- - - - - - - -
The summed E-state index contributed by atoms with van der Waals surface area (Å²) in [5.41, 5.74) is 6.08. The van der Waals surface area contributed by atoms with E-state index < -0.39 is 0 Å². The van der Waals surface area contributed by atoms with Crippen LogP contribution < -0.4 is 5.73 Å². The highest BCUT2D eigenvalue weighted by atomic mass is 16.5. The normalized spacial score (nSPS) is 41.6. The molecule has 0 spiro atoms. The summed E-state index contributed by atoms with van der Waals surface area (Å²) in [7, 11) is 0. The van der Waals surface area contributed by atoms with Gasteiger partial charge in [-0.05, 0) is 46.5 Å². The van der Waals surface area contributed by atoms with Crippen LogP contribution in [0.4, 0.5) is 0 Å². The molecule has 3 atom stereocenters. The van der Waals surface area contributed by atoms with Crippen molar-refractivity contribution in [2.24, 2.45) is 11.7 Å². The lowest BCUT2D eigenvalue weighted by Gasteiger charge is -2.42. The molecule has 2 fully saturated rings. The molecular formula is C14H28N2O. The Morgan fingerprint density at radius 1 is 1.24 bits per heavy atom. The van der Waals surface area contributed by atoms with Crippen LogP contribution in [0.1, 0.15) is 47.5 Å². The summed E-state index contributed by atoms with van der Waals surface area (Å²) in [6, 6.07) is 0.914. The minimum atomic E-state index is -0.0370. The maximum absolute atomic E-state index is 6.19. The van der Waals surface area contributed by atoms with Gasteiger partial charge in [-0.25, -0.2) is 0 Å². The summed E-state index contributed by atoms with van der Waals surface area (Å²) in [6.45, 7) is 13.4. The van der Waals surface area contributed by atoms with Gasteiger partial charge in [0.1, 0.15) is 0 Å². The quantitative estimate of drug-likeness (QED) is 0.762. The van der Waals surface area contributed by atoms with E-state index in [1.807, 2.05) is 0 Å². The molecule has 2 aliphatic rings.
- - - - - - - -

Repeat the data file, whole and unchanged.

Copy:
The summed E-state index contributed by atoms with van der Waals surface area (Å²) in [5.41, 5.74) is 6.08. The van der Waals surface area contributed by atoms with E-state index < -0.39 is 0 Å². The van der Waals surface area contributed by atoms with Crippen LogP contribution < -0.4 is 5.73 Å². The highest BCUT2D eigenvalue weighted by atomic mass is 16.5. The normalized spacial score (nSPS) is 41.6. The molecule has 0 spiro atoms. The summed E-state index contributed by atoms with van der Waals surface area (Å²) in [7, 11) is 0. The van der Waals surface area contributed by atoms with Gasteiger partial charge in [-0.05, 0) is 46.5 Å². The van der Waals surface area contributed by atoms with Crippen LogP contribution in [0.4, 0.5) is 0 Å². The molecule has 3 atom stereocenters. The van der Waals surface area contributed by atoms with Crippen molar-refractivity contribution in [2.24, 2.45) is 11.7 Å². The lowest BCUT2D eigenvalue weighted by Gasteiger charge is -2.42. The molecule has 2 fully saturated rings. The molecular formula is C14H28N2O. The Morgan fingerprint density at radius 1 is 1.24 bits per heavy atom. The van der Waals surface area contributed by atoms with Crippen LogP contribution in [0.1, 0.15) is 47.5 Å². The summed E-state index contributed by atoms with van der Waals surface area (Å²) in [6, 6.07) is 0.914. The minimum atomic E-state index is -0.0370. The maximum absolute atomic E-state index is 6.19. The van der Waals surface area contributed by atoms with Gasteiger partial charge in [-0.25, -0.2) is 0 Å². The summed E-state index contributed by atoms with van der Waals surface area (Å²) in [6.45, 7) is 13.4. The van der Waals surface area contributed by atoms with Gasteiger partial charge in [0.1, 0.15) is 0 Å². The quantitative estimate of drug-likeness (QED) is 0.762. The van der Waals surface area contributed by atoms with E-state index in [1.807, 2.05) is 0 Å². The molecule has 2 aliphatic rings.